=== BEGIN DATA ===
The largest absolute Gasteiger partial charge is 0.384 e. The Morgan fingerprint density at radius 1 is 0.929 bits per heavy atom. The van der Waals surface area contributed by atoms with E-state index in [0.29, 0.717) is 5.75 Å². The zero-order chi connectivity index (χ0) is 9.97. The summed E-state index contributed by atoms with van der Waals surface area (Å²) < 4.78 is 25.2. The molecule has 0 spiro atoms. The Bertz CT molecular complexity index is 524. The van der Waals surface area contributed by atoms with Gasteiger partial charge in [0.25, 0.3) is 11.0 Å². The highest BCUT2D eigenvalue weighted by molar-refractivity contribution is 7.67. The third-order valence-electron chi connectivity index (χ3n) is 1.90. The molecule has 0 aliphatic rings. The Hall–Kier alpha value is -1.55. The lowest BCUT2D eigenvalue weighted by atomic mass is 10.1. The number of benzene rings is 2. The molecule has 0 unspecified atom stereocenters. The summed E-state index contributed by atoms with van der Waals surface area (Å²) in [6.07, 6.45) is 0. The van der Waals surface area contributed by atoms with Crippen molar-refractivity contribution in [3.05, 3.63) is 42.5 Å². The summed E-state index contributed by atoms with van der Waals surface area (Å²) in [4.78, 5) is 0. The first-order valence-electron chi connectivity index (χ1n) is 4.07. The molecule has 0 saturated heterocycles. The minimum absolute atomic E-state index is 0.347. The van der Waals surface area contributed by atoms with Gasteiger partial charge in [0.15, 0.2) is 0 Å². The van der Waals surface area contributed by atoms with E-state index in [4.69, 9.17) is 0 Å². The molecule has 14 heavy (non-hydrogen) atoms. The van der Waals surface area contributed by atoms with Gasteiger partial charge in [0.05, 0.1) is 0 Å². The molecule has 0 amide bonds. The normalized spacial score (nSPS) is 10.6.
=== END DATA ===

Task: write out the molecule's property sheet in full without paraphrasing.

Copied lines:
The largest absolute Gasteiger partial charge is 0.384 e. The Morgan fingerprint density at radius 1 is 0.929 bits per heavy atom. The van der Waals surface area contributed by atoms with E-state index in [0.29, 0.717) is 5.75 Å². The zero-order chi connectivity index (χ0) is 9.97. The summed E-state index contributed by atoms with van der Waals surface area (Å²) < 4.78 is 25.2. The molecule has 0 spiro atoms. The Bertz CT molecular complexity index is 524. The van der Waals surface area contributed by atoms with Gasteiger partial charge in [0.25, 0.3) is 11.0 Å². The highest BCUT2D eigenvalue weighted by molar-refractivity contribution is 7.67. The third-order valence-electron chi connectivity index (χ3n) is 1.90. The molecule has 0 aliphatic rings. The Hall–Kier alpha value is -1.55. The lowest BCUT2D eigenvalue weighted by atomic mass is 10.1. The number of benzene rings is 2. The molecule has 0 unspecified atom stereocenters. The summed E-state index contributed by atoms with van der Waals surface area (Å²) in [6.07, 6.45) is 0. The van der Waals surface area contributed by atoms with Crippen molar-refractivity contribution in [3.05, 3.63) is 42.5 Å². The summed E-state index contributed by atoms with van der Waals surface area (Å²) in [4.78, 5) is 0. The first-order valence-electron chi connectivity index (χ1n) is 4.07. The molecule has 0 saturated heterocycles. The minimum absolute atomic E-state index is 0.347. The van der Waals surface area contributed by atoms with Gasteiger partial charge in [0.15, 0.2) is 0 Å². The van der Waals surface area contributed by atoms with E-state index in [4.69, 9.17) is 0 Å². The molecule has 14 heavy (non-hydrogen) atoms. The van der Waals surface area contributed by atoms with Gasteiger partial charge in [0.05, 0.1) is 0 Å². The molecule has 0 amide bonds. The normalized spacial score (nSPS) is 10.6.